GOODELL'S CHANCE: SPORTS ON EARTH's Tomas Rios wrote the report is a "damning document." This is Goodell's "opportunity to do right by Martin's bravery." The "most Goodell can do now is make sure the change actually happens" (, 2/14).'s Michael Rosenberg wrote under the header, "Goodell Needs To Send Message And Eliminate Culture Of Harassment" (, 2/14). The WALL STREET JOURNAL's Jason Gay wrote the NFL "needs to stand up for Jonathan Martin and more important, the next Jonathan Martin" (WALL STREET JOURNAL, 2/15). In Chicago, David Haugh wrote, "Character now threatens to make a comeback in the NFL. One can hope. A violent game on Sundays need not be vile the rest of the week" (CHICAGO TRIBUNE, 2/16). In Illinois, Barry Rozner wrote the report is the "advent of forward thinking for a league that's been culturally stuck in a different millennium" (Illinois DAILY HERALD, 2/16). In Miami, Fred Grimm wrote, "The brand has been damaged. Something must be done. Tough new workplace rules are surely coming. And soon" (MIAMI HERALD, 2/16). In New Jersey, Tara Sullivan wrote under the header, "Exposing Bullies Could Change NFL For The Better" (Bergen RECORD, 2/15).'s Kevin Seifert wrote the NFL's growth "mandates more formal boundaries for workplace behavior" (, 2/14). In Chicago, Rick Telander wrote it is time the NFL "stopped tolerating" bullying (CHICAGO SUN-TIMES, 2/15). 

THE NEXT STEP: YAHOO SPORTS' Eric Adelson wrote the NFL "must be made safe for work." Goodell "needs to strongly convey that the NFL is a workplace of employees" (, 2/15). In Ft. Worth, Gil LeBreton wrote Goodell is "all about messages, and there’s a profound one to deliver" in this case. The "juvenile culture inside of NFL locker rooms must change" (FT. WORTH STAR-TELEGRAM, 2/16). PRO FOOTBALL TALK's Mike Florio wrote, "Look for the league to quickly focus on these big-picture realities, finding a way to craft new policies, to teach them to players, and to hold them responsible for complying" (, 2/14). In N.Y., William Rhoden wrote if Goodell is the "law-and-order sheriff he claims to be, Incognito’s career should be over, or at the very least, he should be suspended for a season" (N.Y. TIMES, 2/16). Rhoden said of Incognito, "This guy should never play another down of football in the National Football League. If Goodell does anything short of that, it probably invalidates almost everything he's said and done about being the sheriff in the NFL behavior" ("CBS This Morning Saturday," CBS, 2/15). Meanwhile, ESPN's Pablo Torre said Ross "has to clean house," and anybody who was "involved in the executive structure that allowed this to fester and rot should probably be out of a job." Columnist Kevin Blackistone said he felt "sorry" for NFLPA Exec Dir DeMaurice Smith because he is "probably going to have to find some way to defend Incognito's right to continue his labor as a professional football player, and I just don't see how that's going to be possible" ("Around The Horn," ESPN, 2/14)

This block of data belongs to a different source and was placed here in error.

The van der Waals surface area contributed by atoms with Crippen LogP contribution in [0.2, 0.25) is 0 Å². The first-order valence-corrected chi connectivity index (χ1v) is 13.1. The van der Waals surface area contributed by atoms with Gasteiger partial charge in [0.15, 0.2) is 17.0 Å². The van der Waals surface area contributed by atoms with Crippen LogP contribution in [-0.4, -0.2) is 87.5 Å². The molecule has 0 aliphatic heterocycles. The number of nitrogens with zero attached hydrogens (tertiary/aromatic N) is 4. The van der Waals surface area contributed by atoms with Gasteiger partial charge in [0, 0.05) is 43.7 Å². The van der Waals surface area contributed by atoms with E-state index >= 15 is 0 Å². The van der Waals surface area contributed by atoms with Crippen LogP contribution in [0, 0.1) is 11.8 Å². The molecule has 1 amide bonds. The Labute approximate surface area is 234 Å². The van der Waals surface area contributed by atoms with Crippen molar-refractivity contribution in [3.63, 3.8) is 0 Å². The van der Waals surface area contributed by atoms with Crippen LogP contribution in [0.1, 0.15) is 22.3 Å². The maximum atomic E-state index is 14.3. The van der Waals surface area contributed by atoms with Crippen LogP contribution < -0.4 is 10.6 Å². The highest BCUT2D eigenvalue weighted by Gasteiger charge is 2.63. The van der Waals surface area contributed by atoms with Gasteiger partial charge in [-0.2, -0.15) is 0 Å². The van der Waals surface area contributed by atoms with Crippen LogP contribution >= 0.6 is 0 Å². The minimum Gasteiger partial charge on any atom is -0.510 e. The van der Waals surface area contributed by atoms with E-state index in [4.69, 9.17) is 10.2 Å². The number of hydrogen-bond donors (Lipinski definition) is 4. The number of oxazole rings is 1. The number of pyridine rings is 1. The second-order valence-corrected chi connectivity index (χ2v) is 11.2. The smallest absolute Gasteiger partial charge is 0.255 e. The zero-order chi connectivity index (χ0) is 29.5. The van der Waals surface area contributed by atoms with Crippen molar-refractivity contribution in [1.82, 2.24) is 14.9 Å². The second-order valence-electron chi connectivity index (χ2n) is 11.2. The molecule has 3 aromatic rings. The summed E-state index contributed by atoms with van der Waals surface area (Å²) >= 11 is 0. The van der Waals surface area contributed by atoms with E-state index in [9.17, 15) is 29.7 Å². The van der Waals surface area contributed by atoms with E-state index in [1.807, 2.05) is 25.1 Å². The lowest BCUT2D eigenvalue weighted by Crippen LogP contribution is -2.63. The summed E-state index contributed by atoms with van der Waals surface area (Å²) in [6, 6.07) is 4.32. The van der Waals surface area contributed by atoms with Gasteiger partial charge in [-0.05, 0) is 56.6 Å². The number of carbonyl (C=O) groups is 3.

HOW WILL SPONSORS REACT? In N.Y., Juliet Macur wrote under the header, "NFL Sponsors Need To Act." The "best way to effect real change would be for the league’s corporate sponsors to take a stand." Companies like Pepsi, Anheuser-Busch and Visa "hold the only lever that really matters -- the purse strings." The sponsors, "more than two dozen of them, should recognize that they are promoting a workplace in the NFL that instills fear in some of its employees, while mortifying others." Macur: "Does any CEO whose company already pours money into the league want to change the league for the better?" (N.Y. TIMES, 2/15).